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Keeping Our Eyes On Next Year’s Prize

With a little more than 8 weeks remaining in the 2020 season, Major League Baseball released their tentative 2021 schedule yesterday.  For the first time in quite a while, the White Sox will be looking to compete for a title while the Cubs will be “retooling” after trading off all of their stars last week.  Assuming, of course, that the 2022 season goes off as planned and the end of the collective bargaining agreement doesn’t lead to a long work stoppage.  So, for one day, at least, let’s turn our attention to next summer for both teams.

The White Sox open their season at home against the Twins on March 31 for a three game tilt before heading on the road.  Nothing like a potential snowstorm to get the season off to a good start.  They face the Guardians for the first time on April 18 in Cleveland.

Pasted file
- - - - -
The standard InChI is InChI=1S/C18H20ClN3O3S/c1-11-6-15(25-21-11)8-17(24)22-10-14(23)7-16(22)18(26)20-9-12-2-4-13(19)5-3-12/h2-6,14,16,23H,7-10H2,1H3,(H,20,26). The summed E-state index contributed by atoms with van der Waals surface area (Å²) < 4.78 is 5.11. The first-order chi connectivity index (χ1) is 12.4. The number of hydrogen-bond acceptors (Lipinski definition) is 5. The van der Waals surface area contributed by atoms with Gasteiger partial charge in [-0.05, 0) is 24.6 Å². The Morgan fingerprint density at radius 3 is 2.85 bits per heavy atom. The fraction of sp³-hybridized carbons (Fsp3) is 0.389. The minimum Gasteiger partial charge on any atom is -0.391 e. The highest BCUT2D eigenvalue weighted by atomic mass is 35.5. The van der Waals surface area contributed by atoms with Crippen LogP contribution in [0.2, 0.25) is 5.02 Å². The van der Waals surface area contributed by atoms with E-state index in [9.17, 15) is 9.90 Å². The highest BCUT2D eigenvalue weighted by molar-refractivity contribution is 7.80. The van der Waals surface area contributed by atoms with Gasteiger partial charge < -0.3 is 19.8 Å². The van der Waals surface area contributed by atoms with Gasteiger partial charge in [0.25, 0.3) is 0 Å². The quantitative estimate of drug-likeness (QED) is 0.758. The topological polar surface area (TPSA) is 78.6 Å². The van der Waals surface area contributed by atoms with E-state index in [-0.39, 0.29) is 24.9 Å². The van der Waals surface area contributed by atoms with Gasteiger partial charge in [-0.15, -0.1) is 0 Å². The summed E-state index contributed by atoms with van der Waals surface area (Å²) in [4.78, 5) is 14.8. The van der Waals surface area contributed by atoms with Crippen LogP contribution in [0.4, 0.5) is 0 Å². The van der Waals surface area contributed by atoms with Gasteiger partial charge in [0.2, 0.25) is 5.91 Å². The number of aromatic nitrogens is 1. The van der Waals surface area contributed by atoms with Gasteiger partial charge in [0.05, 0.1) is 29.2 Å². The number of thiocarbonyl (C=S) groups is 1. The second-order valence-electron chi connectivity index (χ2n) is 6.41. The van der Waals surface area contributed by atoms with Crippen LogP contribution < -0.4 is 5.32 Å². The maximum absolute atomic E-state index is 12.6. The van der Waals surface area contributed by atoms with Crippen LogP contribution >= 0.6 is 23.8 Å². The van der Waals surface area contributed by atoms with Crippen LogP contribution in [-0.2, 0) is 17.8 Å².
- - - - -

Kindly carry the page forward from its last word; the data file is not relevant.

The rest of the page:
The interleague schedule pits the White Sox against the NL West, with trips to San Francisco, Colorado, and San Diego and home series against the Dodgers, Diamondbacks, and Rockies. The rivalry with their north side foes continues with a 2-game series at Wrigley at the beginning of May and a follow-up at Guaranteed Rate Field Memorial Day weekend.

The season ends with a 6 game road trip to Minnesota and San Diego.

On the north side, the Cubs open their season up on the road in Cincinnati, also on March 31.  They come home the following Monday to open their home slate against the Cardinals.

The interleague schedule pits the Cubs against the AL East, with trips to Baltimore, New York, and Toronto and home series against the Rays, Red Sox, and Orioles.